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Title: Some effects of prenatal exposure to aluminium in mice (Mus musculus)
Author: Rankin, Judith
Awarding Body: University of Edinburgh
Current Institution: University of Edinburgh
Date of Award: 1993
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The influence of prenatal exposure to aluminium sulphate (Al2(SO4)3) on the behavioural development of mice (Mus musculus) from two inbred strains was examined. Pregnant CBA/T6 and C57BL/6J mice were exposed by intraperitoneal (i.p.) injection (200mg/kg) or orally (750, 1000 and 1250mg/L) to Al2(SO4)3. On postnatal day one, pups were cross-fostered and tested in a variety of ethological measures, from birth to adulthood, to assess effects on the mother and the behavioural development of the pups. As a neurochemical marker for the cholinergic system, choline acetyltransferase (ChAT) activity was measured at different developmental stages. Breeding performance, the length of gestation and sex ratio were unaffected by Al exposure administered via the i.p. route. There was a transient reduction in maternal weight gain during gestation. CBA pups born to Al-treated mothers exhibited lower body weights at birth; this reduction persisted into adulthood only in treated pups reared by treated mothers and was more pronounced in the case of female mice. The body weight changes were accompanied by delays in the maturation of several of the tests of sensory-motor development. Al-treated CBA females were hypoactive at weaning compared to controls, whilst the converse was true for males. 77% control and 55% treated males reached criterion in a maze test and controls required fewer days to do so. The effect of Al exposure on the cholinergic system was dependent on the region of the brain studied, and still showed significant effects in the adult. In utero exposure to injected Al resulted in a reduction in the rate of ultrasonic calling by CBA pups and was accompanied by a delay in the timing of peak calling. C57 pups were not affected to the same degree. Exposure to oral Al caused a similar but less obvious trend towards a diminished calling. The inclusion of the recording of ultrasonic calling is recommended in any test battery aimed at assessing behavioural teratogenicity.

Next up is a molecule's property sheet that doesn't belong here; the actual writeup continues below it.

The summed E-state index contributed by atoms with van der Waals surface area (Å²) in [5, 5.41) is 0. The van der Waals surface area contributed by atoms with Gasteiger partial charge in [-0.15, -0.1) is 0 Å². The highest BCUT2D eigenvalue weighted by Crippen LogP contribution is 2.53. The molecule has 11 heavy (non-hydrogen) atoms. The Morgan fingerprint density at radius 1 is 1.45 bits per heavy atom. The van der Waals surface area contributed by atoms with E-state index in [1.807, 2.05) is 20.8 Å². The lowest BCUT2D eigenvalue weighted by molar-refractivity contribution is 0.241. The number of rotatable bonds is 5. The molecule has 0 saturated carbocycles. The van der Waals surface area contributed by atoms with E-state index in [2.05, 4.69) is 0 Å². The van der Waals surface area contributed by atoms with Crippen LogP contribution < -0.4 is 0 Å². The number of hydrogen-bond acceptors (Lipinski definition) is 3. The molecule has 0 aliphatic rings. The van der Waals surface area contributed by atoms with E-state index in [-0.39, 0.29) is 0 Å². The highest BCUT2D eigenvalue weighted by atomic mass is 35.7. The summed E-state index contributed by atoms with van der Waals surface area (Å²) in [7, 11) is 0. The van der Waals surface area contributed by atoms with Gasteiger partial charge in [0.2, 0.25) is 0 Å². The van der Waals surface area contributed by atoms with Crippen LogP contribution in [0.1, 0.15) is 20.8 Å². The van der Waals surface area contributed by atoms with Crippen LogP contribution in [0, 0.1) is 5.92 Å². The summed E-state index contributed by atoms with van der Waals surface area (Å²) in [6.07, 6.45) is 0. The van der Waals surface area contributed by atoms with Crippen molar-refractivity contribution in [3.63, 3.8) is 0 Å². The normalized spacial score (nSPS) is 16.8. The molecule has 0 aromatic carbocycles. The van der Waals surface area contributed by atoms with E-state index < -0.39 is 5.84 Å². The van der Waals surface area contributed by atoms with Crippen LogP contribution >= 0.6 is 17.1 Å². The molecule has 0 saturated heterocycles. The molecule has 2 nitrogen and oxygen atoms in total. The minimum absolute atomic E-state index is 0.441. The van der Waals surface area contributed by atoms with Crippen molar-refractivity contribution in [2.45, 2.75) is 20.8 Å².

Supervisor: Not available Sponsor: Not available
Qualification Name: Thesis (Ph.D.) Qualification Level: Doctoral
EThOS ID:  DOI: Not available